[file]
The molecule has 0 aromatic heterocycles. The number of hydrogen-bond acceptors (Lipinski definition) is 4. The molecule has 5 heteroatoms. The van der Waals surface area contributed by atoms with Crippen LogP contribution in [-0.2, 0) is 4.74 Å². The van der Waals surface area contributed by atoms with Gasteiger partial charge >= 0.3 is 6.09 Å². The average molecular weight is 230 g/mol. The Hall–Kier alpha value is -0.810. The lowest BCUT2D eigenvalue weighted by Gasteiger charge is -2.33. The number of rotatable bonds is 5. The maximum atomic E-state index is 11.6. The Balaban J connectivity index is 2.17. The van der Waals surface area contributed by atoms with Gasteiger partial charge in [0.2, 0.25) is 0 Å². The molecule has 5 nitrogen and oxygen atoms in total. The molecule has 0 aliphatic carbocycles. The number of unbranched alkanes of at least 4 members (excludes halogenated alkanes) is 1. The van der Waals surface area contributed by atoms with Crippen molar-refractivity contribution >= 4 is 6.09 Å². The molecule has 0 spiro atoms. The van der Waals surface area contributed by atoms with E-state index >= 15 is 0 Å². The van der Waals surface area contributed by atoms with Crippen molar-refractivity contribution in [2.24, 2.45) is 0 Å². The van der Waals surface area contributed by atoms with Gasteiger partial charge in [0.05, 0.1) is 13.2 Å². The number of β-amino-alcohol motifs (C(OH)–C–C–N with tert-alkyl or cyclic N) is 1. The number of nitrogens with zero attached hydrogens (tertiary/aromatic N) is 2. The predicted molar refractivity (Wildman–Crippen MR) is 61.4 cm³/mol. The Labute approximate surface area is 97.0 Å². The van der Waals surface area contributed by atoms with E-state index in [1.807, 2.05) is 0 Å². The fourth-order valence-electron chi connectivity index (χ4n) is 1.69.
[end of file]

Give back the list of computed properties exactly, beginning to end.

The molecule has 0 aromatic heterocycles. The number of hydrogen-bond acceptors (Lipinski definition) is 4. The molecule has 5 heteroatoms. The van der Waals surface area contributed by atoms with Crippen LogP contribution in [-0.2, 0) is 4.74 Å². The van der Waals surface area contributed by atoms with Gasteiger partial charge >= 0.3 is 6.09 Å². The average molecular weight is 230 g/mol. The Hall–Kier alpha value is -0.810. The lowest BCUT2D eigenvalue weighted by Gasteiger charge is -2.33. The number of rotatable bonds is 5. The maximum atomic E-state index is 11.6. The Balaban J connectivity index is 2.17. The van der Waals surface area contributed by atoms with Gasteiger partial charge in [0.2, 0.25) is 0 Å². The molecule has 5 nitrogen and oxygen atoms in total. The molecule has 0 aliphatic carbocycles. The number of unbranched alkanes of at least 4 members (excludes halogenated alkanes) is 1. The van der Waals surface area contributed by atoms with Crippen molar-refractivity contribution >= 4 is 6.09 Å². The molecule has 0 spiro atoms. The van der Waals surface area contributed by atoms with E-state index >= 15 is 0 Å². The van der Waals surface area contributed by atoms with Crippen molar-refractivity contribution in [2.24, 2.45) is 0 Å². The van der Waals surface area contributed by atoms with Gasteiger partial charge in [0.05, 0.1) is 13.2 Å². The number of β-amino-alcohol motifs (C(OH)–C–C–N with tert-alkyl or cyclic N) is 1. The number of nitrogens with zero attached hydrogens (tertiary/aromatic N) is 2. The predicted molar refractivity (Wildman–Crippen MR) is 61.4 cm³/mol. The Labute approximate surface area is 97.0 Å². The van der Waals surface area contributed by atoms with E-state index in [1.807, 2.05) is 0 Å². The fourth-order valence-electron chi connectivity index (χ4n) is 1.69.